Insurance exchanges to spark questions

June 22, 2013 in Medical Technology

Jun 21, 2013

This KHN story was produced in collaboration with wapo

Within days, the company that handles an average of more than 60,000 calls daily about Medicare will be deluged by new inquiries about health insurance under the Affordable Care Act.

The six Medicare call centers run by Vangent, a company based in Arlington, Va., will answer questions about the health care law from the 34 states that opted out of running their own online health insurance marketplaces or decided to operate them jointly with the federal government.

The Department of Health and Human Services estimates that Vangent’s call centers will receive 42 million calls about the federal marketplaces this year, a daily average of up to 200,000; plus answer 2,400 letters and 740 e-mails, and host 500 Web chats daily. Customer service representatives will take consumers through the process — from shopping for a plan to enrolling.

Running the 800-Medicare call centers may provide valuable experience, but Vangent’s track record reveals that it was slow to adapt when changes in the Medicare program caused dramatic spikes in demand.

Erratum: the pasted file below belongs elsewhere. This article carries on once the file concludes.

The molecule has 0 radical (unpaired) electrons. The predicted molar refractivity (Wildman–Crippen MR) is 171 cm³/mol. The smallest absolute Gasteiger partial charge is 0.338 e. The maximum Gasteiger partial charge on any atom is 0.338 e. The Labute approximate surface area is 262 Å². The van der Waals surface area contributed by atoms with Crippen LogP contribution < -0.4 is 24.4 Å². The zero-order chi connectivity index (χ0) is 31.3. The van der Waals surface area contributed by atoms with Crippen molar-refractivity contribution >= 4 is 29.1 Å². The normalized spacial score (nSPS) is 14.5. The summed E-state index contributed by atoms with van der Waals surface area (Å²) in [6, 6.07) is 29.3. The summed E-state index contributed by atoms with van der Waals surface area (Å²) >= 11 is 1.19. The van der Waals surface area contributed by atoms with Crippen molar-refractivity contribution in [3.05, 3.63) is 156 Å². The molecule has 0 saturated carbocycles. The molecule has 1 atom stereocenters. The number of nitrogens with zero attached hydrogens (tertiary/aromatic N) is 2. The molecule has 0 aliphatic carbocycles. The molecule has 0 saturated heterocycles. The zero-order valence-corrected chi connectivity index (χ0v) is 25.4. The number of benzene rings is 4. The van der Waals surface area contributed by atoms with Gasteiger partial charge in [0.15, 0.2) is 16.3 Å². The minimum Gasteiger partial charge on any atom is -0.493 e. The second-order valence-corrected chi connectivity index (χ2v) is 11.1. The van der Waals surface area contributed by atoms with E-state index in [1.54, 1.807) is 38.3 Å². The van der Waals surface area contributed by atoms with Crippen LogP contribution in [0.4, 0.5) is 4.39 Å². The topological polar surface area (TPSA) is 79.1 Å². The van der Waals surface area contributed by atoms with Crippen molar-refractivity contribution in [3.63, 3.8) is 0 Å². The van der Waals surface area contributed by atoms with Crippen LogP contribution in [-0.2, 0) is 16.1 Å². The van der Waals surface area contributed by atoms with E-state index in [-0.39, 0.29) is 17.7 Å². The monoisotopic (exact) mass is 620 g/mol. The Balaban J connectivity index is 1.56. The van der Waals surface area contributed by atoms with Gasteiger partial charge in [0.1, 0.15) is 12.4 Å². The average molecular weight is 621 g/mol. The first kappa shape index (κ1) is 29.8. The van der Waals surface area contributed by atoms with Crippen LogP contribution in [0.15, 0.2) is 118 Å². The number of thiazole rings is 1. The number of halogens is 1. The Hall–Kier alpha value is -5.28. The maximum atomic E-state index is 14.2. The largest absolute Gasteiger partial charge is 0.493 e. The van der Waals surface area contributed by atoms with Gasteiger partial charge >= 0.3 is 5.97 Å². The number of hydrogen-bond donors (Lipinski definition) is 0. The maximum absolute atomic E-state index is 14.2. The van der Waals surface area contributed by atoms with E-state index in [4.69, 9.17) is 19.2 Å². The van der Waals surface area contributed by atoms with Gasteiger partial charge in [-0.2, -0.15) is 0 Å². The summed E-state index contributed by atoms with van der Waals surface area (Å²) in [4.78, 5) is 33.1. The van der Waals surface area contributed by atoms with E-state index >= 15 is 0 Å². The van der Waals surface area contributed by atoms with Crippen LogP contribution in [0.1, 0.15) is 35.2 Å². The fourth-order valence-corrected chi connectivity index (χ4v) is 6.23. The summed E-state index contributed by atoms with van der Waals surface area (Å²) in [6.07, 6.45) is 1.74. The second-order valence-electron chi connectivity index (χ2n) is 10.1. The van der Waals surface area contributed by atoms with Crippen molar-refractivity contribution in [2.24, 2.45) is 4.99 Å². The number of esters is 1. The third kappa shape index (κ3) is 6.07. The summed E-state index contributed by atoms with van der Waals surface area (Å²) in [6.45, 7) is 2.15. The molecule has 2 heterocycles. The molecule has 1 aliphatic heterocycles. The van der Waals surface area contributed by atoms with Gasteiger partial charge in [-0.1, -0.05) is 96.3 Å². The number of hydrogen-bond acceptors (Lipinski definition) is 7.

“It’s going to be huge,” said Bonnie Burns, a training and policy specialist at California Health Advocates. “The number of calls they are likely to get will probably dwarf anything they saw in Medicare.”

Vangent declined requests for interviews.

The company will begin its new operation by the end of June.

The marketplaces, also called exchanges, will offer private health policies for individuals and small businesses, and government subsidies for many people for coverage beginning next year. Enrollment starts Oct. 1.

Vangent, a subsidiary of General Dynamics Information Technology, will run both Medicare and the federal health exchange call centers under a contract worth $530 million in its first year. The company, which was awarded the HHS contract in April, eventually may open as many as eight additional call centers and triple its staff to more than 13,000, government officials said.

Explaining plan options and subsidy eligibility won’t be easy. Three years after President Barack Obama signed the landmark health legislation into law, nearly half of Americans still know little about how it affects them, according to a recent Kaiser Family Foundation poll. (Kaiser Health News is an editorially independent project of the foundation.)

Past Challenges

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